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Jerdon's starling, vinous-breasted starling
The Jerdon's starling is a small bird with a light head, a yellow bill, a dark stripe through each eye, and a reddish breast. It has black back, wing and tail feathers with distinctive whitish markings on the edges of the wings.
30-37.5 cm (12-15 in.); wingspan 11.5-13 cm (4.6-5.6 in.)
Mostly feeds on insects and berries
Approximately 14 days
Approximately 3 weeks
Inhabits forests, savannahs, and grasslands
In some regions, starlings are also referred to as grackles.
Starlings live in small family groups of 3-12 members and are very noisy.
Starlings live mainly on insects, termites being a favorite. They catch the termites by opening their ground tunnels with rapid flicks of their bill.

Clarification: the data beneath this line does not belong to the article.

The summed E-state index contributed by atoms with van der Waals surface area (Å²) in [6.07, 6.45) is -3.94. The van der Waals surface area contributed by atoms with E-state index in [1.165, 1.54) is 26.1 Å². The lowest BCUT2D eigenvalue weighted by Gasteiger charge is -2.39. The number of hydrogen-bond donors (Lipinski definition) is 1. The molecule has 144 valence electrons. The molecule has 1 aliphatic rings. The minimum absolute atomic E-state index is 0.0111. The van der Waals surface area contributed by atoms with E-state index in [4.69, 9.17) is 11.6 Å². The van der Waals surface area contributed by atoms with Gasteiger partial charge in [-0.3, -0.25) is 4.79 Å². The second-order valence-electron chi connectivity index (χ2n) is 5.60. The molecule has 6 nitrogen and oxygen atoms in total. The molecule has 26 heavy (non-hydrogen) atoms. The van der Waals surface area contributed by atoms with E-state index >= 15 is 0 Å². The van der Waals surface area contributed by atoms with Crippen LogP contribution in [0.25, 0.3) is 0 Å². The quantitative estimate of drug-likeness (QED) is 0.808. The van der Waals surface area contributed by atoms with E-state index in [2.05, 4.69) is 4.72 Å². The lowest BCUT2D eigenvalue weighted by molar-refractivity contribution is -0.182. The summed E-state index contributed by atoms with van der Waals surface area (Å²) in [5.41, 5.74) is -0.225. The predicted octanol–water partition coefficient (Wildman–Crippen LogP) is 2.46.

Starlings use their beak to pry open small crevices in a unique way. They first insert their beak, open it, then they peer between the upper and lower mandibles into the space for food.
Starlings are excellent mimics, but also have a variety of croaks, whistles, and hisses. Scientists believe mimicking other bird songs is an extension of singing ones own species song. Singing is a way to communicate territory to other nearby males. If the starling is able to successfully mimic the territory song of other species, it may well keep those males out as well.
ECOLOGY AND CONSERVATION
Starlings were first introduced to the U.S. in the 1800s. Only 100 were released, but today more than 200 million are live here. Consequently, they compete with native bird species for nesting sites.
Starlings are also a food source for predators.
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